Civil War to Civil Rights
— Downtown Heritage Trail —
"Liberty and Union, now and forever, one and inseparable," Senator Daniel Webster, January 1830
Senator Daniel Webster, eloquent advocate for the preservation of the Union and a political giant in pre-Civil War America, lived and worked here. His home and office buildings, now demolished, were similar to the two surviving pre-Civil War buildings alongside this sign. Wester's buildings began where the ally is today, stretching to the west. In the mid-19th century this was a fashionable neighborhood of fine homes and magnificent churches within easy walking distance to the Capitol and near Washington's City Hall/Courthouse.
Webster's unmatched speaking ability helped bring about the Compromise of 1850. The compromise helped delay the Civil War for about ten years and ended the notorious slave trade in District of Columbia. But at the same time strengthened the fugitive slave law that compelled citizens to help capture and return individuals fleeing slavery.
In 1850, at 69 years of age and near the end of his life, Webster made his last great speech on the floor of the Senate in defense of the Union. He filed the galleries with spectators, many of whom were Washingtonians who regularly attended the entertaining and educational congressional debates. Webster likely developed his arguments here in his office.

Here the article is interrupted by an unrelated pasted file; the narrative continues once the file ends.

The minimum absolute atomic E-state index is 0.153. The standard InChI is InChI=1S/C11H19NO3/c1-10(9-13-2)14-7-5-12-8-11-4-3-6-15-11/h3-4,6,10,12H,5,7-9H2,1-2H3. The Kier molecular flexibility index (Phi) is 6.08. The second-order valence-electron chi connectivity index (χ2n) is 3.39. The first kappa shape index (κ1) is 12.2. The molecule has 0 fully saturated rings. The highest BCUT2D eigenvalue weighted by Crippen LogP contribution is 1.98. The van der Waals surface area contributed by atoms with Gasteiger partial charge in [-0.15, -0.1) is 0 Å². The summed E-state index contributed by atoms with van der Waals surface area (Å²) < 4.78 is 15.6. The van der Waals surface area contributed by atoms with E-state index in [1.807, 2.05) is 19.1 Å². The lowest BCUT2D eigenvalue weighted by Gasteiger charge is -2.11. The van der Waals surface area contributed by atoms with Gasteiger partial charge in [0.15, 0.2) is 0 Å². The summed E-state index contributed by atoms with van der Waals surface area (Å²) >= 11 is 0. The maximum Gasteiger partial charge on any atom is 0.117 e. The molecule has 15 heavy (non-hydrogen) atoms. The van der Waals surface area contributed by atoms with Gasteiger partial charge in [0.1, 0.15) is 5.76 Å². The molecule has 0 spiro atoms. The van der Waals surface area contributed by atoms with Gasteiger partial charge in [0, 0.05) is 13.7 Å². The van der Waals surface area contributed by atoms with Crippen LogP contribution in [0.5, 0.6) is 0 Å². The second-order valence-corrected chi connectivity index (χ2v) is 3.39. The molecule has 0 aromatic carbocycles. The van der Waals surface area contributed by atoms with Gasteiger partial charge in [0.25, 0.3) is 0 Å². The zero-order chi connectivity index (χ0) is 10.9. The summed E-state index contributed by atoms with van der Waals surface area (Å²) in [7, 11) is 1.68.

Among the dignitaries who lived nearby were Senator Thomas Hart Benton of Missouri, John C. Calhoun, vice president under President John Quincy Adams; and Salmon P. Chase, President Lincoln's secretary of the Treasury. President Lincoln attended the wedding of Kate Chase in the family home at Sixth and D Streets, now demolished. Lincoln attended the wedding of Chase's daughter Kate at the family home at Sixth and E Streets, now demolished.
In Webster's day, the First Unitarian Church of Washington stood at the corner of Sixth and D. The Unitarians were among the city's loudest anti-slavery voices. When they tolled the church bell endlessly the day abolitionist John Brown was executed in 1859, the city ordered the bell silenced for good. The former Recorder of Deeds building now occupies the church site.
The Civil War (1861 - 1865) transformed Washington, DC from a muddy backwater to a center of national power. Ever since, the city has been at the heart of the continuing struggle to realize fully the ideas for which the war was fought. The 25 signs that mark this trail follow the footsteps of Abraham Lincoln, Walt Whitman, Clara Barton, Frederick Douglas, and others, famous and humble, who shaped a nation and its capital city while living and working in historic downtown DC.
Civil War to Civil Rights Downtown Heritage Trail
is an Official Washington, DC Walking Trail. The self-guided tour consists of three distinct loops: West, Center, and East. Each one-mile loop offers about an hour of gentle exercise.
A free booklet capturing the trail's highlights is available at local businesses and institutions along the way. To download the free Civil War to Civil Rights Audio Tour, and learn about other DC neighborhoods, please visit www.CuturalTourismDC.org.